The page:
Alumni Sandstorm ~ 03/01/05
7 Bombers sent stuff: 
Betty Hiser ('49), Jim McKeown ('53)
Dean Enderle ('57), Barb Belcher ('72)
Vicki Owens ('72), Mike Davis ('74)
Gil Blankenship ('81)
BOMBER BIRTHDAY Today: Elwin "Gene" Boyle ('64WB)
BOMBER BIRTHDAY Today: Patricia Inghram ('72)
BOMBER BIRTHDAY Today: Sheri Lukins ('75)
BOMBER BIRTHDAY Today: Deana Shipman ('77)

BOMBER LUNCH Today: Ladies of '56

BOMBER CALENDAR: Richland Bombers Calendar
    Click the event you want to know more about.
>>From: Betty Hiser Gulley ('49)

Mary Jones Metcalf ('56): When we first came out here we "teen-agers" had
to make up our own language. For instance: Haircuts: my girl friend
called them Heines, I called them GI's, others called them burrs, crew
cuts, etc. It was like learning an entire foreign language. The block
that I lived on consisted of 27 families and there was not one family
from Richland or the state of Washington. They were from Arkansas,
Oklahoma, Ohio, Colorado, Iowa, Wisconsin, Illinois, New York, Montana,
etc. Talk about a mixture.

At one point in time my neighbors were from Mississippi and Boston. The
lady from Mississippi asked the lady from Boston where she could find
some fresh ok-ree and butter beans. The lady from Boston asked me what
the heck she was talking about and I told her that she wanted to know
where she could find okra and lima beans. This was in the '70s.

They were both had some very funny sayings.

At one job I had on the Project a gal from Texas started working for us.
She told us one day that we talked funny. We told her we didn't talk
funny - she did.

I love hearing about all your travels. Thanks.

-Betty Hiser Gulley '49er - south/government Richland - Guess what? It is
                           sprinkling. YEAH! Kinda dark too.
>>From: Jim McKeown ('53)

    Isn't there a Bomber lunch in Portland on the 12th of March? It
appears that I might be in town on that day, and if so, maybe attend.

-Jim McKeown ('53)
>>From: Dean Enderle ('57)

Re: More linguistic comment
    Been reading some of the unusual and quaint sayings and differences
in the speech which are usually attributed to regional and national
    Here are a couple I heard that have stuck in my mind, I had a friend 
who had spent time in Australia and he used to say if someone was acting 
a bit silly "you're as daft as a cut snake" and another friend of mine 
used to reply when asked how he was, "fine as frogs hair".
    Anyway there you have it, after many thousands of miles travelled and
having met a great many people from all walks of life I should probably
have more than that but the old brain box doesn't always recall when you
want it to.
    Now I am going to go a little "pc" with reference to an entry by Mary
Jones Metcalfe, just for the record, most English people do not like to
be referred to as "limeys" much the same as most Americans don't really
like being called "yanks". These terms were quite often preceded by some
sort of expletive or other, usually very derogative and although we were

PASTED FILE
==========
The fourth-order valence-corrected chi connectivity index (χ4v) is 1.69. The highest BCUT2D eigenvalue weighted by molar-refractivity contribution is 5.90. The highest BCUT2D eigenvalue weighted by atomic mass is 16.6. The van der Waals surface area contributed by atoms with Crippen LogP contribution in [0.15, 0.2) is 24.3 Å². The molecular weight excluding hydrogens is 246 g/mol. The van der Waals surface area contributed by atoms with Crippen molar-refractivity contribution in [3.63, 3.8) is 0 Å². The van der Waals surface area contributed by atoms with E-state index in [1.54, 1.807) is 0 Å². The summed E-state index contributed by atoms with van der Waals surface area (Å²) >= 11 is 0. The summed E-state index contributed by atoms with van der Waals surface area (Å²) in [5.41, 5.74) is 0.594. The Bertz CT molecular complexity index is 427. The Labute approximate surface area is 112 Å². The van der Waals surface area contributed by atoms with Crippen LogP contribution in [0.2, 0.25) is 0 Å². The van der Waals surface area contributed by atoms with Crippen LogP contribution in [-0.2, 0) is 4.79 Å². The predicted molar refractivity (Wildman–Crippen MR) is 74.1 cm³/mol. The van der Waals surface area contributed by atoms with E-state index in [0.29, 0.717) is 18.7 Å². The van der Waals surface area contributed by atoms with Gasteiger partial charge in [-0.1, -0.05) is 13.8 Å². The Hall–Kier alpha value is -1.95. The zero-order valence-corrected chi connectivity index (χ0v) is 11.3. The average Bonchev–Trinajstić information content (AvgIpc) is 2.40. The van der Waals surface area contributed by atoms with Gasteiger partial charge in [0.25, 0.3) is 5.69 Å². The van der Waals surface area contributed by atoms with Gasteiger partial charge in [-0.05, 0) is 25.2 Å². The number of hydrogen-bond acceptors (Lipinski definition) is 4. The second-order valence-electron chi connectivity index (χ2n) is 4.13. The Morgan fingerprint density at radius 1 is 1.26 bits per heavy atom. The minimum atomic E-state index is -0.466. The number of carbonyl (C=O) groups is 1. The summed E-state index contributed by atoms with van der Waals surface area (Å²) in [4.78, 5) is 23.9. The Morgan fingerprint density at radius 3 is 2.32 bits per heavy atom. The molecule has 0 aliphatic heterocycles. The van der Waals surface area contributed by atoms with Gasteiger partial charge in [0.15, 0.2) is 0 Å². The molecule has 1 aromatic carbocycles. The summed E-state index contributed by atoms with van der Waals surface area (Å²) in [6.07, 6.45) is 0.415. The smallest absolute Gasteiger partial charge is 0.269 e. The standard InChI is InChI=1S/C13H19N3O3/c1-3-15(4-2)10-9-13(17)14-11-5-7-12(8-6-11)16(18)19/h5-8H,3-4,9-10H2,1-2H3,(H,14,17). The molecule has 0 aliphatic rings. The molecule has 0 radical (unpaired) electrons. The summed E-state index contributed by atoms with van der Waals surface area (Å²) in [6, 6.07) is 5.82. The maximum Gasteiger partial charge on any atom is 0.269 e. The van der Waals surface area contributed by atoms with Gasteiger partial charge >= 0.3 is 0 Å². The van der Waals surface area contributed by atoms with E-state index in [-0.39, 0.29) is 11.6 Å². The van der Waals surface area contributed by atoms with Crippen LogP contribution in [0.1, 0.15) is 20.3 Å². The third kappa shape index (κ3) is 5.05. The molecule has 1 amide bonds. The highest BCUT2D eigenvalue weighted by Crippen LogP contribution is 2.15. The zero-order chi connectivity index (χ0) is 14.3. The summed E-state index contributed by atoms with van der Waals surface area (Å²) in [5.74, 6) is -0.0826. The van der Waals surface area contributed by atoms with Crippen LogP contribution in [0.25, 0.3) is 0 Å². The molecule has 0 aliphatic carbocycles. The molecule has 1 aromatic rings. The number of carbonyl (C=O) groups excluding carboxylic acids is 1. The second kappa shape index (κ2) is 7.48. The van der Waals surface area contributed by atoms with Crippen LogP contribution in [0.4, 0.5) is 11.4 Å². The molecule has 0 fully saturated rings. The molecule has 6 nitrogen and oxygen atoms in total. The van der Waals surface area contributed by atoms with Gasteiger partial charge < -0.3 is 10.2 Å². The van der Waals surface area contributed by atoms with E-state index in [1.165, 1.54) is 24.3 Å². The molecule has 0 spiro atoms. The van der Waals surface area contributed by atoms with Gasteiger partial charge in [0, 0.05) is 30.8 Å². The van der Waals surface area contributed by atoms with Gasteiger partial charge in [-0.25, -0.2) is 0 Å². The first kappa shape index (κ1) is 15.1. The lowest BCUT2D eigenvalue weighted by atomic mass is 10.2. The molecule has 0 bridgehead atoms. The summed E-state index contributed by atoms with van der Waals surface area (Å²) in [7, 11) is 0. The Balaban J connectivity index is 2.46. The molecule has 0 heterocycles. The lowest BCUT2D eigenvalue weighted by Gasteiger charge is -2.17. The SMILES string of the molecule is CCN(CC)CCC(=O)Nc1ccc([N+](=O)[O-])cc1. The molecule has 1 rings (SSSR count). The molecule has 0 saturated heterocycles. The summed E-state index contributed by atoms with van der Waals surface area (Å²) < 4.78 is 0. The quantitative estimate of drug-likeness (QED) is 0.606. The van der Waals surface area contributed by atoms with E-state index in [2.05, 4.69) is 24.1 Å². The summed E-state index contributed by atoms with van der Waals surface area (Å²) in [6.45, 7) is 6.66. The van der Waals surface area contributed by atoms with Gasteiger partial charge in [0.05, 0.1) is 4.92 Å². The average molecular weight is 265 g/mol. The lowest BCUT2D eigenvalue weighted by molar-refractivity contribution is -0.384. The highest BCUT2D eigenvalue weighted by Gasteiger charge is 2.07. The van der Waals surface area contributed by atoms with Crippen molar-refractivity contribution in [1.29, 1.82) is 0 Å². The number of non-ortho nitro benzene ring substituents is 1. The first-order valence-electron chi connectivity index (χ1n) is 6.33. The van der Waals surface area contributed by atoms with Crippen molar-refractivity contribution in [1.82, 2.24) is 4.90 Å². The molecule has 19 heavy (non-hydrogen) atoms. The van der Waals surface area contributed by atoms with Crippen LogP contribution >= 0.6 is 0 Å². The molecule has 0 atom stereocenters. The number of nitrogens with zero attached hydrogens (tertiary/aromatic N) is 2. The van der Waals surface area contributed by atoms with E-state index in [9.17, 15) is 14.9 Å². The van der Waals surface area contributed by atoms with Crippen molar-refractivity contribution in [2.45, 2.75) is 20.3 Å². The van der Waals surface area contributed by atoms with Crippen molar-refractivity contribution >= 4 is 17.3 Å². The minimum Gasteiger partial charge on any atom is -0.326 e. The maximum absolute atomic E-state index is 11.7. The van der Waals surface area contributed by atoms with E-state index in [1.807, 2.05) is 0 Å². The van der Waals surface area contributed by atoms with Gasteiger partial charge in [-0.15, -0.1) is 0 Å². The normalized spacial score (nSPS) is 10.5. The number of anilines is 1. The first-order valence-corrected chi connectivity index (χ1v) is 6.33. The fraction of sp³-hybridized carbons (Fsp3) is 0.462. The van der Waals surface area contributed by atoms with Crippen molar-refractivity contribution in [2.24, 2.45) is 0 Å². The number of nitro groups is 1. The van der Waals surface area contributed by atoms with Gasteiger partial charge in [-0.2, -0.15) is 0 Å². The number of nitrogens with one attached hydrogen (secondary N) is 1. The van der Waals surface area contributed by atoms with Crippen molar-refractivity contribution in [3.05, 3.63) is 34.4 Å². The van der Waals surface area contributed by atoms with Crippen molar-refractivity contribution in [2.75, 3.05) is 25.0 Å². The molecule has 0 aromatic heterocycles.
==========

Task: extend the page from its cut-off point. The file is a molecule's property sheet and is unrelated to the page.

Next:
allies during the war things were not always cordial.
    I will end the lecture for now, best wishes to all of you out there 
in "Bomber" land, take care, good health and enjoy life because it really 
is too short.

-Dean Enderle ('57)
>>From: Barb Belcher Valinske ('72)

    Happy Birthday (March 1)  to Patricia Inghram Curtis ('72). Also, 
congratulations on opening your own business, Curtis Counseling, in 

-Barb Belcher Valinske ('72) ~ West Richland, where it is raining 
                           just a little bit 
>>From: Vicki Owens ('72)

Re: Talkin' Suthurn
    My mom was a Cajun from Sulphur, Louisiana who boarded the train to
Hanford in the fall of 1943. There she met my dad, born in the foothills
of the Bitterroot Mountains near Darby, Montana. In primary school a
classmate mentioned something about a "southern drawl" and I asked what
that was. They said, "The way your mom talks." I think my response was a
brilliant "Uh uhhhhh!" Then I realized that when my mom spoke, all of the
canonized members of the Catholic communion were "sants" and the thing on
top of the house was the "ruff". And of course every good Cajun is from
Loosyana. Growing up in a cross-cultural home, with Dad from "north of
the Mason-Dixon Line" and Mom from just off Choupique Bayou, was the best
preparation possible for living in Uganda!

To: Betty Hiser Gulley ('49)
    I certainly hope we never get to World War 11, but I remember
listening to a news show one night when the reader said, "World War Eye
Eye". I wish I could remember the offender, because he was a national

To: Jeff Curtis ('69)
    How I wish I could be at the dedication of the park to your dad!
Ernie was my first real boss. When I came home from my first summer in
college, he hired me as a recreation leader at Howard Amon Park. Imagine
getting paid to play with the kids and organize fun stuff to do?! I'll
never forget that idyllic summer. And he was a great boss. He BELIEVED in
you. And because he did, you started believing in yourself. He was a good
man, and fully deserving of this honor. And you've done him proud, Jeff.

-Vicki Owens ('72) ~ Kampala, Uganda 
>>From: Mike Davis ('74)

Re: Mt. Rushmore and Brad Upton
    They were going to add Brad Upton ('74) as the fifth head on 
Mt. Rushmore due to his worldwide comedy success, but they decided it 
might be too dangerous. The sun reflecting off that bald head of his 
could possibly devastate the entire population of Rapid City. (Geez, 
talk about burning up little ants with your magnifying glass!)

-Mike Davis ('74)
>>From: Gil Blankenship ('81)

To: Susan Anderson Shattuck ('49)
    Small world. My parents are from that area (Joplin) - as is a
gentleman I have been working with for some number of years now, a 
Pasco graduate.

-Gil Blankenship ('81)
That's it for today. Please send more.